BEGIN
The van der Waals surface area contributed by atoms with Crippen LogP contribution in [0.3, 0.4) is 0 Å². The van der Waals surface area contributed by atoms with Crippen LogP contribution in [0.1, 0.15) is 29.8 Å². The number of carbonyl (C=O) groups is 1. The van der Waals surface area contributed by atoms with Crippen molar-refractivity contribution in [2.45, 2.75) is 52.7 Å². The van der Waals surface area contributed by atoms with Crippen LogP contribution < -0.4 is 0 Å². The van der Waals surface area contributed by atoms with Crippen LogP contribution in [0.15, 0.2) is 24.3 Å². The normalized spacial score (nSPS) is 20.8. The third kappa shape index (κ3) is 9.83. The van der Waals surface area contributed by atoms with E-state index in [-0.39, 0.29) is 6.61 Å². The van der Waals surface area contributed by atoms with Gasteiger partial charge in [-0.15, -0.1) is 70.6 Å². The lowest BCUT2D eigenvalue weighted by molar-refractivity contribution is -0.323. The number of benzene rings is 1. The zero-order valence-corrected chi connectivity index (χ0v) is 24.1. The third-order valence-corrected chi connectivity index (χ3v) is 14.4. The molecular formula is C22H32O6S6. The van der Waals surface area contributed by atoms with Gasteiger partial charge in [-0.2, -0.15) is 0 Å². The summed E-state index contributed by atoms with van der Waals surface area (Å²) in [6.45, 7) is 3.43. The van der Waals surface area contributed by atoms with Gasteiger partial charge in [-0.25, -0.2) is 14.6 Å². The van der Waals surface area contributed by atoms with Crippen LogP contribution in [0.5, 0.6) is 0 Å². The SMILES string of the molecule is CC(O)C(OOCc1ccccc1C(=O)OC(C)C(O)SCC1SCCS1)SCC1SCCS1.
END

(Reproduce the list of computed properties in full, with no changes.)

The van der Waals surface area contributed by atoms with Crippen LogP contribution in [0.3, 0.4) is 0 Å². The van der Waals surface area contributed by atoms with Crippen LogP contribution in [0.1, 0.15) is 29.8 Å². The number of carbonyl (C=O) groups is 1. The van der Waals surface area contributed by atoms with Crippen molar-refractivity contribution in [2.45, 2.75) is 52.7 Å². The van der Waals surface area contributed by atoms with Crippen LogP contribution < -0.4 is 0 Å². The van der Waals surface area contributed by atoms with Crippen LogP contribution in [0.15, 0.2) is 24.3 Å². The normalized spacial score (nSPS) is 20.8. The third kappa shape index (κ3) is 9.83. The van der Waals surface area contributed by atoms with E-state index in [-0.39, 0.29) is 6.61 Å². The van der Waals surface area contributed by atoms with Gasteiger partial charge in [-0.15, -0.1) is 70.6 Å². The lowest BCUT2D eigenvalue weighted by molar-refractivity contribution is -0.323. The number of benzene rings is 1. The zero-order valence-corrected chi connectivity index (χ0v) is 24.1. The third-order valence-corrected chi connectivity index (χ3v) is 14.4. The molecular formula is C22H32O6S6. The van der Waals surface area contributed by atoms with Gasteiger partial charge in [-0.2, -0.15) is 0 Å². The summed E-state index contributed by atoms with van der Waals surface area (Å²) in [6.45, 7) is 3.43. The van der Waals surface area contributed by atoms with Gasteiger partial charge in [-0.25, -0.2) is 14.6 Å². The van der Waals surface area contributed by atoms with Crippen LogP contribution in [0.5, 0.6) is 0 Å². The SMILES string of the molecule is CC(O)C(OOCc1ccccc1C(=O)OC(C)C(O)SCC1SCCS1)SCC1SCCS1.